THE INTERNET IS CHANGING FROM A PUBLIC RESOURCE TO A LUCRATIVE
OPERATION INFLUENCED BY SPOOKS AND FORMER PENTAGON OFFICIALS.
OPEN ACCESS AND INFORMATION ARE INCREASINGLY CONTROLLED.
The Internet, the mother of all networks, is a
sprawling congregation of connected computers;
almost anyone is welcome, almost anything
goes. Now, one private company with strong
ties to the defense and intelligence agencies
has become the prime gatekeeper and toll-taker
for the millions navigating the maze. Network
Solutions Inc. (NSI) of Herndon, Va., has the
government-granted monopoly to issue "domain
names'' electronic addresses like
NSI's spook connections and its lead role in
the privatization of the Internet have raised
alarms. Net activists were outraged by the
firm's September 1995 decision to charge $100
a year to register new addresses and $50 a
year to renew old ones. Later, NSI stirred up
even more anger when it began removing the
addresses of the thousands who refused to pay.
The company also has been sued half a dozen
times over its policy to give trademark
holders priority when a domain name is in
WHO'S IN CHARGE
who controls and regulates the Internet.
Although physically decentralized with
millions of computers linked around the globe
the Net is in fact hierarchically organized.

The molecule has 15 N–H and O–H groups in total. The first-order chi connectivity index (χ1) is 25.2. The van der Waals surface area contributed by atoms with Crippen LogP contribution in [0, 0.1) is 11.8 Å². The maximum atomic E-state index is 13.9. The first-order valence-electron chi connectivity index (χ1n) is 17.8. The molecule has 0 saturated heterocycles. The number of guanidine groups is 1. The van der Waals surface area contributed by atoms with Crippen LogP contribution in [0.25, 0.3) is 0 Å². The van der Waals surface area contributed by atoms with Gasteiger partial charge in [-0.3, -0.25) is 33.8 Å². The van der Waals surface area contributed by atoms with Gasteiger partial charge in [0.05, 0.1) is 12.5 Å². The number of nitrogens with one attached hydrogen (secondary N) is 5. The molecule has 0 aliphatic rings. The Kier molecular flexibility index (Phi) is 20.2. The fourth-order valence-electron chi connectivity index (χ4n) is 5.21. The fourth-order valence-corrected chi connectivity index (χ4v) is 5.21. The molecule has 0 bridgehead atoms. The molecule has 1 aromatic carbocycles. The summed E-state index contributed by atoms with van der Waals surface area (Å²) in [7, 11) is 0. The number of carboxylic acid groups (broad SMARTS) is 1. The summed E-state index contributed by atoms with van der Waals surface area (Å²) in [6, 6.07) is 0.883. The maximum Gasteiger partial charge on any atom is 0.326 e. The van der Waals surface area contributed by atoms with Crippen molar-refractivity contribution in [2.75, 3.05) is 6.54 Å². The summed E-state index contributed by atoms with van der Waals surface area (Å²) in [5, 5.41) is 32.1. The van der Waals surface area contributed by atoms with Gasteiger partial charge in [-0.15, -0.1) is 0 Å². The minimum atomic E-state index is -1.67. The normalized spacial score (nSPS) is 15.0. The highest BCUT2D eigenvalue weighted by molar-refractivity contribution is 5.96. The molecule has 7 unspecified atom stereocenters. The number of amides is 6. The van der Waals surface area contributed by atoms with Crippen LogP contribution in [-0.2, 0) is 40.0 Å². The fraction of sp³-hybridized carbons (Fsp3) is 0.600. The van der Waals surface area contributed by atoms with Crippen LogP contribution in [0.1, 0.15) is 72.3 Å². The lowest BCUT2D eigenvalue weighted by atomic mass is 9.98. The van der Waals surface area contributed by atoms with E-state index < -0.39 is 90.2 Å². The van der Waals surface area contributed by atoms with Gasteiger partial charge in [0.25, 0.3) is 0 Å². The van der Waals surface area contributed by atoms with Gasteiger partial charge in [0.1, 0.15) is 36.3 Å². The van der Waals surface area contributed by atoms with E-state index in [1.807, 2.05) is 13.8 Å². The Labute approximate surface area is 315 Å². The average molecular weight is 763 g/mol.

Anyone on the planet who wants an Internet
address ending with one of the popular
suffixes .com, .edu, .org, .net, or .gov must
register the domain name with the Internet
Network Information Center, or InterNIC, a US
government-created central registry. In 1993,
NSI took over the administration of that
This domain name system allows people to substitute user -friendly names such as
"ibm.com" for the real Internet Protocol (IP)
addresses: hard-to-remember numerical strings
like "220.127.116.11". When you enter an
address in your web browser like
"mediafilter.org/caq" to get this magazine's
site your computer first accesses a "name
server.'' The server then returns the unique
numeric IP address which your browser uses to
find the appropriate place on the Web.
Critics say there is no good reason why Network Solutions should have a monopoly franchise on registering the